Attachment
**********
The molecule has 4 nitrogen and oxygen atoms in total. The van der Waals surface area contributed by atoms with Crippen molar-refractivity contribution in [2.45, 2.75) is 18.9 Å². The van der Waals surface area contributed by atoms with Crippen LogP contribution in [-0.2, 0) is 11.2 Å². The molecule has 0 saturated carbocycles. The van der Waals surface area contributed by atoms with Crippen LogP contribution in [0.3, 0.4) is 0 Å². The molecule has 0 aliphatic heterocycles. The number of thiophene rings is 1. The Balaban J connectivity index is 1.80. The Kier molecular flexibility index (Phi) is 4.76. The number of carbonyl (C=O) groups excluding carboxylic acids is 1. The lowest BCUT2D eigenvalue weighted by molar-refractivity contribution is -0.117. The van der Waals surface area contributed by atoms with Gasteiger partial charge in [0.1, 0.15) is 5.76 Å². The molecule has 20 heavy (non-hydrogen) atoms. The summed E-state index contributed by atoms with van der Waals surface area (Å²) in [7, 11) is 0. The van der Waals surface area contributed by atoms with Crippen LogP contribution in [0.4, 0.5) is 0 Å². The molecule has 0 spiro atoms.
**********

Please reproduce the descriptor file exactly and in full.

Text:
The molecule has 4 nitrogen and oxygen atoms in total. The van der Waals surface area contributed by atoms with Crippen molar-refractivity contribution in [2.45, 2.75) is 18.9 Å². The van der Waals surface area contributed by atoms with Crippen LogP contribution in [-0.2, 0) is 11.2 Å². The molecule has 0 saturated carbocycles. The van der Waals surface area contributed by atoms with Crippen LogP contribution in [0.3, 0.4) is 0 Å². The molecule has 0 aliphatic heterocycles. The number of thiophene rings is 1. The Balaban J connectivity index is 1.80. The Kier molecular flexibility index (Phi) is 4.76. The number of carbonyl (C=O) groups excluding carboxylic acids is 1. The lowest BCUT2D eigenvalue weighted by molar-refractivity contribution is -0.117. The van der Waals surface area contributed by atoms with Gasteiger partial charge in [0.1, 0.15) is 5.76 Å². The molecule has 20 heavy (non-hydrogen) atoms. The summed E-state index contributed by atoms with van der Waals surface area (Å²) in [7, 11) is 0. The van der Waals surface area contributed by atoms with Crippen LogP contribution in [0.4, 0.5) is 0 Å². The molecule has 0 spiro atoms.